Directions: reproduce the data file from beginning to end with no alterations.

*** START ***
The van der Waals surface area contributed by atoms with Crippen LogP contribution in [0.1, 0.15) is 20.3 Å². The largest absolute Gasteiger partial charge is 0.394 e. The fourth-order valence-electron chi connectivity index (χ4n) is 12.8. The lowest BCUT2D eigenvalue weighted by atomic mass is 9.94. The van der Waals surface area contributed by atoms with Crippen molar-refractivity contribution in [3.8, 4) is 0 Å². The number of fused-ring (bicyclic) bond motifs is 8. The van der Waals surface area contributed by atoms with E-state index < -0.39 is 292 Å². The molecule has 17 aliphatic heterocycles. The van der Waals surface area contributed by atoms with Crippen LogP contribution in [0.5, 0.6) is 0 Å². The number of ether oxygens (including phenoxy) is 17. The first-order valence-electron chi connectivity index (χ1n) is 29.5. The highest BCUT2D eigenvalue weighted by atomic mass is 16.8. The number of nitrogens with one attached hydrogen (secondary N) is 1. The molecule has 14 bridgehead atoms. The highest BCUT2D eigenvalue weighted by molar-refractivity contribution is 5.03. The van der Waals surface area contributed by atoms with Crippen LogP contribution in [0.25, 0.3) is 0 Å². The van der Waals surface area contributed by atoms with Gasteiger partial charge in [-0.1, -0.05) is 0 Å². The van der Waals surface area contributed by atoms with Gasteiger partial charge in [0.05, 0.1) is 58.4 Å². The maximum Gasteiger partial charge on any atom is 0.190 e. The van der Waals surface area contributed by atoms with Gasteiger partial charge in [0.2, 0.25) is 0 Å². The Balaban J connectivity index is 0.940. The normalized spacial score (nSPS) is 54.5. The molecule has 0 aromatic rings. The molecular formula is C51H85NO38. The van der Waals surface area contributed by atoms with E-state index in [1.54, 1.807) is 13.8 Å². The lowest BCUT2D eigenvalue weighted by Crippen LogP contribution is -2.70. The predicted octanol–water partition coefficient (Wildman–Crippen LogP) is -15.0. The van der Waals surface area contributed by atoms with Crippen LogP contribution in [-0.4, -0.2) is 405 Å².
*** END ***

The van der Waals surface area contributed by atoms with Crippen LogP contribution in [0.1, 0.15) is 20.3 Å². The largest absolute Gasteiger partial charge is 0.394 e. The fourth-order valence-electron chi connectivity index (χ4n) is 12.8. The lowest BCUT2D eigenvalue weighted by atomic mass is 9.94. The van der Waals surface area contributed by atoms with Crippen molar-refractivity contribution in [3.8, 4) is 0 Å². The number of fused-ring (bicyclic) bond motifs is 8. The van der Waals surface area contributed by atoms with E-state index < -0.39 is 292 Å². The molecule has 17 aliphatic heterocycles. The van der Waals surface area contributed by atoms with Crippen LogP contribution in [0.5, 0.6) is 0 Å². The number of ether oxygens (including phenoxy) is 17. The first-order valence-electron chi connectivity index (χ1n) is 29.5. The highest BCUT2D eigenvalue weighted by atomic mass is 16.8. The number of nitrogens with one attached hydrogen (secondary N) is 1. The molecule has 14 bridgehead atoms. The highest BCUT2D eigenvalue weighted by molar-refractivity contribution is 5.03. The van der Waals surface area contributed by atoms with Crippen LogP contribution in [0.25, 0.3) is 0 Å². The van der Waals surface area contributed by atoms with Gasteiger partial charge in [-0.1, -0.05) is 0 Å². The van der Waals surface area contributed by atoms with Gasteiger partial charge in [0.05, 0.1) is 58.4 Å². The maximum Gasteiger partial charge on any atom is 0.190 e. The van der Waals surface area contributed by atoms with Gasteiger partial charge in [0.2, 0.25) is 0 Å². The Balaban J connectivity index is 0.940. The normalized spacial score (nSPS) is 54.5. The molecule has 0 aromatic rings. The molecular formula is C51H85NO38. The van der Waals surface area contributed by atoms with E-state index in [1.54, 1.807) is 13.8 Å². The lowest BCUT2D eigenvalue weighted by Crippen LogP contribution is -2.70. The predicted octanol–water partition coefficient (Wildman–Crippen LogP) is -15.0. The van der Waals surface area contributed by atoms with Crippen LogP contribution in [-0.4, -0.2) is 405 Å².